To end on a positive note from The Muse, “don’t let today’s STEM-driven mindset get you down. No matter your major, the world is truly your oyster. Now go land a killer gig.”

English Colloquium Highlights Professor Projects

Do you ever wonder what your professors do when they’re not assigning homework or grading essays? In an English Department Colloquium on Tuesday Oct. 30, students and faculty learned about Dr. Keith Wilhite’s and Dr. Christiane Farnan’s research projects while they were both away on a spring semester-long sabbatical last year. 

Dr. Wilhite, associate professor of English, titled his talk, “Contested Terrain: The Suburbs, U.S. Literature, and the Ends of Regionalism.” Dr. Wilhite’s primary focus is in urban and suburban studies. His book analyzes the 1945 escalation of suburban sprawl through the 2008 housing crises. He explained that his book “scrutinize[s] the cultural idea of the suburban home.” Dr. Wilhite drew in multiple sources to explain this shift, including the House & Garden magazine and A Raisin in the Sun (1959) by Lorraine Hansberry. The two chapters he worked on during his sabbatical discuss the American desire to progress forward following World War I and the effect of increased suburban housing on race. In the conclusion of his presentation, Dr. Wilhite read a passage from the chapters he worked on during his sabbatical.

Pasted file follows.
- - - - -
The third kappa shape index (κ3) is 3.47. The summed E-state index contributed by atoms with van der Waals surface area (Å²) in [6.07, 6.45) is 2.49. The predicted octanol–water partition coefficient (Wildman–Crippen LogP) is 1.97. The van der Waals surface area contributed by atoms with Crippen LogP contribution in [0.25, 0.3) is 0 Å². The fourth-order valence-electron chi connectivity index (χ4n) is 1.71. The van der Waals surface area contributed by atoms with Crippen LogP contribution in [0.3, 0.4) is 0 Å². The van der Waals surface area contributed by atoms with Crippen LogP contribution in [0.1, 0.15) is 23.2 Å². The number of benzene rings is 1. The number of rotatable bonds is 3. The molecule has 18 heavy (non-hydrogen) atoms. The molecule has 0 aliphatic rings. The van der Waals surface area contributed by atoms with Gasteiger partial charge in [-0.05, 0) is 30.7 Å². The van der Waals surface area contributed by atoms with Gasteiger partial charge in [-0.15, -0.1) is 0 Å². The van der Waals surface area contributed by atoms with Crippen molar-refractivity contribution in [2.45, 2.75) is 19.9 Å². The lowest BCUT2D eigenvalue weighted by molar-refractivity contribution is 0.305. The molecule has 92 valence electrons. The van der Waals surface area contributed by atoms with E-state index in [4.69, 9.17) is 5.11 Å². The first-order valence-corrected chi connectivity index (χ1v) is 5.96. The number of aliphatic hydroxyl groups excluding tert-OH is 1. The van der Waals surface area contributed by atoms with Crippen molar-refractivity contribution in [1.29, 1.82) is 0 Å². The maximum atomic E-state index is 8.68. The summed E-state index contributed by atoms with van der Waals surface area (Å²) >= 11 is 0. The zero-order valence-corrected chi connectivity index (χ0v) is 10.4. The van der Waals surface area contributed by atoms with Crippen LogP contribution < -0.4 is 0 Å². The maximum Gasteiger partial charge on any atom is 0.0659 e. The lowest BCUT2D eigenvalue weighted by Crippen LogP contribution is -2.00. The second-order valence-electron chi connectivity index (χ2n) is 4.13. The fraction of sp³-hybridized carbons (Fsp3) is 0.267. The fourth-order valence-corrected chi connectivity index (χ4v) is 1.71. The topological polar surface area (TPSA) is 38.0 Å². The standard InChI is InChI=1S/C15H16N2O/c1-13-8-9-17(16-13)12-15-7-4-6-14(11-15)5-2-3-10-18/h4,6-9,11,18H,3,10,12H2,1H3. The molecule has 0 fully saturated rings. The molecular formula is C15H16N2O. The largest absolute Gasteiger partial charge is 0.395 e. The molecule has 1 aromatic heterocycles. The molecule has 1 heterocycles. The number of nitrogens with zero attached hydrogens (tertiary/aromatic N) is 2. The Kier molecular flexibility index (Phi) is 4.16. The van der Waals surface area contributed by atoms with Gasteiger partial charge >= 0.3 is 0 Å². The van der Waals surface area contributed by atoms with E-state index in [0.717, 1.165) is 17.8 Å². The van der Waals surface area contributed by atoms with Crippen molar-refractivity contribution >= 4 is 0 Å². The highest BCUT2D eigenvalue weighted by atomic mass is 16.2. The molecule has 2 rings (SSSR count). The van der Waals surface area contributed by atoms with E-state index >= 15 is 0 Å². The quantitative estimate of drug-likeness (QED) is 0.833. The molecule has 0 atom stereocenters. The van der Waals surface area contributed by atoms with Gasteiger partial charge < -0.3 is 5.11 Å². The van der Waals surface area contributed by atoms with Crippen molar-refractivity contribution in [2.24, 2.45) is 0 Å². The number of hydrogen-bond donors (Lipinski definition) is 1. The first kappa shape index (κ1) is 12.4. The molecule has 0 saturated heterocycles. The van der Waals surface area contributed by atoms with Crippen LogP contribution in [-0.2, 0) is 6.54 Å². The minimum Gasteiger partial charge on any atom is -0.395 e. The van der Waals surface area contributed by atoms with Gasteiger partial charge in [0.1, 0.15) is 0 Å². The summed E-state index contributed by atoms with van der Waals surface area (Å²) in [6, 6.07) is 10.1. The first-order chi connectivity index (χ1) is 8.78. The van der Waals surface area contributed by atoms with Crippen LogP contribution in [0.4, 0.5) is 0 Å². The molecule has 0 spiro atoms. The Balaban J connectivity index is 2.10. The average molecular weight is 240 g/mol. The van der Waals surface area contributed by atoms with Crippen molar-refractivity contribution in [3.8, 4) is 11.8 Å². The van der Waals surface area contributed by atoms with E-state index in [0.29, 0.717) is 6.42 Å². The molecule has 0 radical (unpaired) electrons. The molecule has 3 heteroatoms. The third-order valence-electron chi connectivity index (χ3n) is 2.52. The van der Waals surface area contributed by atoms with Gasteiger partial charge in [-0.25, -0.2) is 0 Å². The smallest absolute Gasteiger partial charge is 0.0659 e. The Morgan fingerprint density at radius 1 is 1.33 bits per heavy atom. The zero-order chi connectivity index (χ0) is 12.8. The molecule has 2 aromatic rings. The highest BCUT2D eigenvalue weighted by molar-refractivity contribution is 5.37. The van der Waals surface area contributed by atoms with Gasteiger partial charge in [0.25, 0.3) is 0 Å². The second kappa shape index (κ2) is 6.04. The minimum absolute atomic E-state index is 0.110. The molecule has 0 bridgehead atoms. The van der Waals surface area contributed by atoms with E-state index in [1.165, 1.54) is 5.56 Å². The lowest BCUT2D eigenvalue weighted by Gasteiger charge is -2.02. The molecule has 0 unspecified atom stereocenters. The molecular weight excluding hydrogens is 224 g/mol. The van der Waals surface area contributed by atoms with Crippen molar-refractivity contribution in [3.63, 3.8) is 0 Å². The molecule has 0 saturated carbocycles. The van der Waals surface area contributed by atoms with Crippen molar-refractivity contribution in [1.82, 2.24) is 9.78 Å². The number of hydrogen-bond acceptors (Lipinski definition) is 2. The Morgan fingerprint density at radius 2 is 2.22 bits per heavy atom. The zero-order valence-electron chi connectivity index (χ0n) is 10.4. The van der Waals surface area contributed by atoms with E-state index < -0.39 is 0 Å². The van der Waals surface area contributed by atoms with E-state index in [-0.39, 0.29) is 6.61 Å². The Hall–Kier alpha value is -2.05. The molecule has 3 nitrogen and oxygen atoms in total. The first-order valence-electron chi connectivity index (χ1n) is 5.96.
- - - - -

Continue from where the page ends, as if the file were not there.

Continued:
Dr. Christiane Farnan is an associate professor of English who focuses primarily on mid-nineteenth to early twentieth century women writers. During her sabbatical last spring, she wrote about The Wide, Wide World by Susan Warner in which Ellen Montgomery travels from New York City to the Adirondacks to Edinburgh, Scotland through the duration of the novel. Dr. Farnan’s talk, titled “Training for Travel: The Value of Girl Physical Fitness in Susan Warner’s The Wide, Wide World,” argues about the depiction of protagonist Ellen Montgomery in the novel. She explained that in her essay she argues that “Susan Warner presents the mid-nineteenth century American girl abroad as a different, unusually athletic, more interesting kind of mid-nineteenth century girl.” Dr. Farnan supported her claims with evidence from the book, including Ellen’s physical fitness, spiritual guidance, and psychological strength.

At the end of the colloquium, both professors responded to student and faculty questions. I have had Dr. Wilhite as a professor for a few classes now and have never had the pleasure of taking one of Dr. Farnan’s classes, but it was fascinating to hear about each professor’s individual research. I oftentimes think of my professors only in the classroom and don’t think about all the additional work and research they do in their academic careers, so it was interesting to learn about what they’ve been working on during their sabbaticals.

For more extensive coverage of the English Department Colloquium, keep an eye out for my article in the 11/16 issue of the Promethean! To stay updated on upcoming events on campus, like and follow our social media pages on FacebookInstagram, and Twitter!

English Majors Wanted!

As an English major, I am constantly asked what my plans are after graduation. The general response I get? “Good luck finding a job!” “What do you expect to do with that?” “Why didn’t you pick a real major?” In my experience, people frequently dismiss a liberal arts degree as unnecessary, even useless. If I had a dollar for every time someone dismissed my field of study, I could make a good dent in paying off my student loans. However, these negative attitudes towards liberal arts degrees are proven largely invalid.